So how can we mere mortals adopt this sort of thinking, this lexicon of success? How can we develop an unfailing belief in our ability and allow that belief to drive us forward no matter what? Simply put, we must change our definition of failure and, in doing so, change our relationship with our struggles, our world, and ourselves.
You see, psychologists have long known that the best functioning individuals–those who seem happy and well-adjusted–don’t actually view the world realistically. They consistently overestimate their chances of success and their own performance. You might be thinking to yourself, “Shouldn’t I be striving for as objective a view of reality as I can muster?” Apparently not–not if you want a formula for success. It may be counter-intuitive, but if the old ways haven’t worked, we don’t have much to lose in trying something different.
It’s hard to imagine a realist continuing his work after 100, 200, 500 failed attempts at creating an electric light bulb. Now imagine Edison’s 6000 such attempts and see: anyone objective would have quit, realizing that the likelihood of success seemed low. What about being defeated in five consecutive races for elected office? Would a realist muster up the courage to do all that work again, knowing the odds of failure? Imagine what our world would look like if Abraham Lincoln had believed in his defeats more than his vision and himself–we may never have seen Barack Obama take his oath. Forget the “facts”–nobody has ever changed himself or the world by believing that what he’s seen before is as good as it’s going to get.
Successful people know there’s a chance of success, however distant or small, and they know they won’t quit until that success is in their hands. Period. So if true failure is really just giving up trying, there’s no way to fail if you simply keep going. Seems like a winning recipe to me.
After I got out of jail and completed rehab, people often told me how amazed they were at my transformation. I always told them, “I didn’t have a choice.” But even though I believed it at the time, it wasn’t true – I had many specific behaviors to choose from: keep dealing, keep using, move, stay, get a job, go to school, and more. And beneath those options, there was another, truly essential choice to make: to give up or not. Not giving up meant a lot of work, a lot of struggle, and many possible “failures”. But the alternative was simply not an option.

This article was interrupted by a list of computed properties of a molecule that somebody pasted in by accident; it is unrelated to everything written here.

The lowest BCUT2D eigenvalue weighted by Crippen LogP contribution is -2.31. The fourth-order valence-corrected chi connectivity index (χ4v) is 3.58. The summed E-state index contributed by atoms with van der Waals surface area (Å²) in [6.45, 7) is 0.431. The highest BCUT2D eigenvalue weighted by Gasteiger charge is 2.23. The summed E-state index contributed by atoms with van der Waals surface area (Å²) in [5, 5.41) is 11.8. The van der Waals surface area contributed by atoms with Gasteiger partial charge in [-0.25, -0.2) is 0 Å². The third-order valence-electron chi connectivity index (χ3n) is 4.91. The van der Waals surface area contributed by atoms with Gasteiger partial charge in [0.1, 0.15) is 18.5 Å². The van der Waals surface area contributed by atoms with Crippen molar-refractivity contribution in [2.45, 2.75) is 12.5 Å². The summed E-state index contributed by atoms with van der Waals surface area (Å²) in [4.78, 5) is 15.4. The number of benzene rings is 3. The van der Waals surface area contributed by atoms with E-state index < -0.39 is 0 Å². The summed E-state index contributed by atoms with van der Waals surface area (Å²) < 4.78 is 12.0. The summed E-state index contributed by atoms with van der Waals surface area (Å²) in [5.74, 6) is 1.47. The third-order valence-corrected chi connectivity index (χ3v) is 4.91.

My first choice was to get a job, but after being rejected for a number of them, including one at a mall Apple store, due to my criminal record, I decided to go back to school. It’s not that a Masters degree seemed more likely than a job at the mall; it’s just that I wasn’t going to take no for an answer. I was not going to let my past mistakes determine what was possible for my future. As we’ve seen, success doesn’t work that way.
Eleven years later, I’m sitting here writing this piece for Psychology Today, holding a Ph.D. in my hand (not literally, that would be weird), and helping others overcome. So screw Apple, screw the mall–screw all the messages we hear and the messages we give ourselves about what we can and cannot do.
Whether your struggle is depression, addiction, a personality disorder, or a difficult marriage, just remember that part of the equation of powerlessness has to do with the way you see the world. With the idea of failure removed, each setback is only a wrong turn, a corrective lesson for a fresh attempt–and not a sign of falling skies. So let yourself feel sad or disappointed if you hit a rough patch on your way, but don’t believe for a second you’re hopeless. Don’t let failure be part of your vocabulary. If we could predict success by track record, we’d all still be reading by candlelight.